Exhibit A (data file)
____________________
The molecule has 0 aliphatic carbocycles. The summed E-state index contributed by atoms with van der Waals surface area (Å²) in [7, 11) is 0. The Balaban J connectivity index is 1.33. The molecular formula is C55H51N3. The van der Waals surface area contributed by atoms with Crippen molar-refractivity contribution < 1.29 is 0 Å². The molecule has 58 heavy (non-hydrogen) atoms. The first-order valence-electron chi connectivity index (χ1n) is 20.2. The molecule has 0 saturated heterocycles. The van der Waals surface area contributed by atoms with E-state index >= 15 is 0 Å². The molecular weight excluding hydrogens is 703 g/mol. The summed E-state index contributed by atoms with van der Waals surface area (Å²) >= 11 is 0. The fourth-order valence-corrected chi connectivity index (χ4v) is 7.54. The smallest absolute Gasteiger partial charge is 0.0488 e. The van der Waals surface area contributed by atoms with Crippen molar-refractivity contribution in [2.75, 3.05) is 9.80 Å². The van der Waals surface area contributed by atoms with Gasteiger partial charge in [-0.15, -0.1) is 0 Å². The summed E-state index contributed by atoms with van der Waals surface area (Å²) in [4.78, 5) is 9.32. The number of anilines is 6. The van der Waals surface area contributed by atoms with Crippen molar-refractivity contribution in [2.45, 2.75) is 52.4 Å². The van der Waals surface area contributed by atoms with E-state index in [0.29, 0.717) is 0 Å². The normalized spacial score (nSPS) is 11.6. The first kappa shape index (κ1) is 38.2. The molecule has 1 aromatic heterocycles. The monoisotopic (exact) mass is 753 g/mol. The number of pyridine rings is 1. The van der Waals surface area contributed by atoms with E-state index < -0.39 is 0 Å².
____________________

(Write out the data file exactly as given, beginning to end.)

The molecule has 0 aliphatic carbocycles. The summed E-state index contributed by atoms with van der Waals surface area (Å²) in [7, 11) is 0. The Balaban J connectivity index is 1.33. The molecular formula is C55H51N3. The van der Waals surface area contributed by atoms with Crippen molar-refractivity contribution < 1.29 is 0 Å². The molecule has 58 heavy (non-hydrogen) atoms. The first-order valence-electron chi connectivity index (χ1n) is 20.2. The molecule has 0 saturated heterocycles. The van der Waals surface area contributed by atoms with E-state index >= 15 is 0 Å². The molecular weight excluding hydrogens is 703 g/mol. The summed E-state index contributed by atoms with van der Waals surface area (Å²) >= 11 is 0. The fourth-order valence-corrected chi connectivity index (χ4v) is 7.54. The smallest absolute Gasteiger partial charge is 0.0488 e. The van der Waals surface area contributed by atoms with Crippen molar-refractivity contribution in [2.75, 3.05) is 9.80 Å². The van der Waals surface area contributed by atoms with Gasteiger partial charge in [-0.15, -0.1) is 0 Å². The summed E-state index contributed by atoms with van der Waals surface area (Å²) in [4.78, 5) is 9.32. The number of anilines is 6. The van der Waals surface area contributed by atoms with Crippen molar-refractivity contribution in [2.45, 2.75) is 52.4 Å². The van der Waals surface area contributed by atoms with E-state index in [0.29, 0.717) is 0 Å². The normalized spacial score (nSPS) is 11.6. The first kappa shape index (κ1) is 38.2. The molecule has 1 aromatic heterocycles. The monoisotopic (exact) mass is 753 g/mol. The number of pyridine rings is 1. The van der Waals surface area contributed by atoms with E-state index < -0.39 is 0 Å².